Sharon, of course, was there for all of that. I remember that I never went to her for advice … but she always offered it. Typically, it was in the form of, “Why don’t you think about what you’re doing before you jump into something and you don’t know what the hell you’re doing?”

I’m always going to remember that emphasized hell in her deep Texas twang. It always came with a distinguished cackle. Sharon had a great laugh.

I didn’t know much about Sharon beyond the Mom. She was born in Fort Worth in 1955, married Jimmy Peterson (the father of children Steve, Stephanie and Stacie) and divorced in the early 1980s.

Sharon went to Odessa Permian, which always fascinated me because I’d read “Friday Night Lights” several times. She married Thomas Moon in 1984, and the family moved to Burlingame a few years later.

As fortune would have it, the Webb family moved in 1989 to Burlingame. At the time, that was a miserable experience for a 13-year-old who was comfortable in southwest Missouri. Today, I thank God for that move largely because I ended up meeting Sharon’s son.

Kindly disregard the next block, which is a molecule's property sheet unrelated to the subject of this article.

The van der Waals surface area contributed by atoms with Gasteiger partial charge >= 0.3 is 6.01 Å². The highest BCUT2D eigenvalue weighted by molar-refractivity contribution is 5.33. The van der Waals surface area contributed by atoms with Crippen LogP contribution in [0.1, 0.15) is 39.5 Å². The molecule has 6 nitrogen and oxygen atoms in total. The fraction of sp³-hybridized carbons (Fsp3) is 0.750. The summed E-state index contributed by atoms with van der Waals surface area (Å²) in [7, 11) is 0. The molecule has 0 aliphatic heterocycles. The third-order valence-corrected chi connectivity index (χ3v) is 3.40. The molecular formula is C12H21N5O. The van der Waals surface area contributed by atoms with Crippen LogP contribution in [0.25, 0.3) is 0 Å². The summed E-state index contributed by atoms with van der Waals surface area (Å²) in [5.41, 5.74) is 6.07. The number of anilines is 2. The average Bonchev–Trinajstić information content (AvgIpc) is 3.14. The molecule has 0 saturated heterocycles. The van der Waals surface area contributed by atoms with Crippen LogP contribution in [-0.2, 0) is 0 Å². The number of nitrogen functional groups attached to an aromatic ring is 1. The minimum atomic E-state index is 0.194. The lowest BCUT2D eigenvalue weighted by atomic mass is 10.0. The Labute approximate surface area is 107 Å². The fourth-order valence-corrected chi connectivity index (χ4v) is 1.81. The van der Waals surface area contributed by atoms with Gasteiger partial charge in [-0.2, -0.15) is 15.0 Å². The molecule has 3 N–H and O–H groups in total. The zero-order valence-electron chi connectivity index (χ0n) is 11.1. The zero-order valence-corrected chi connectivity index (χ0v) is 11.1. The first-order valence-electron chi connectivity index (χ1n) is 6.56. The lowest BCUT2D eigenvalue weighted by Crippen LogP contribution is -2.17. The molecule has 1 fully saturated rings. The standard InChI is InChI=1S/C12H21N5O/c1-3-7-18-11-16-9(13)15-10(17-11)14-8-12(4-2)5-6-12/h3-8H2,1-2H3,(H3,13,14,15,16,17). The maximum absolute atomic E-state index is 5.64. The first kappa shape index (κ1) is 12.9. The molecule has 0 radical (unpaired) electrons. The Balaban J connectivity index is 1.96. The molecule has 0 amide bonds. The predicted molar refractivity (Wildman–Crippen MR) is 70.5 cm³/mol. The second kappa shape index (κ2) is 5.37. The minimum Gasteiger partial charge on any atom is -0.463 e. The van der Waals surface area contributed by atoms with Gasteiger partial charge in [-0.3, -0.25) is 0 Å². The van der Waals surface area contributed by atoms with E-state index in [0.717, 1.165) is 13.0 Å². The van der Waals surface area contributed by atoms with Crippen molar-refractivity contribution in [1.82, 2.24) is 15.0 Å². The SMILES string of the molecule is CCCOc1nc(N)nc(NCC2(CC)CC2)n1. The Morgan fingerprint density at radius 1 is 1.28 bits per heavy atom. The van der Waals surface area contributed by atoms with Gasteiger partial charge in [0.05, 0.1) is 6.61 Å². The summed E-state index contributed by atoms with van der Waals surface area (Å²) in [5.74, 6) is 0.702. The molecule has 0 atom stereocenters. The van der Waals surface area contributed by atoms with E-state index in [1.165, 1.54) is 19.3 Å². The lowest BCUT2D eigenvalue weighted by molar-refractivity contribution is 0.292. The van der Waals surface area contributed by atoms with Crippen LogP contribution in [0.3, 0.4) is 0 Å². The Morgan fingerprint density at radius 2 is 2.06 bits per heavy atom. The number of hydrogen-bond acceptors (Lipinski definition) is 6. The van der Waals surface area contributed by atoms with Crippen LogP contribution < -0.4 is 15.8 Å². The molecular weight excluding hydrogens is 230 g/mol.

Most folks didn’t know a lot about Sharon. Like most, she worked, came home and took care of her family. Before long, that family included me. I probably spent more time at her home than mine. Partly because they had air conditioning, partly because Steve and I were inseparable and partly because Sharon and Jimmy almost always made sure their son had the latest in video games.

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Steve and I at my wedding in 2013. Of course, he was one of my groomsmen.

About a year after my family moved from the back roads into town, Steve and his family moved literally across the street. Like I said, our lives often mirror one another.

One of my lasting memories of Sharon came in 1990 when I made the mistake of ridiculing her son over a baby photo that hung on the wall. Sharon, who barely topped 5-foot, strolled up to me with a menacing smile and telling laugh: “Ernie, that’s my son.”

Needless to say, I never made fun of that photo again.

Into our mid-20s, Steve and I hung out often. Even when I worked in Independence, Kansas, at my first job in newspapers, I drove up every other weekend. Steve and I would meet at the duplex he shared with his mother and drive to Aldersgate, where his mom worked as a medication aide. I insisted on stopping by to see her because she always made me laugh.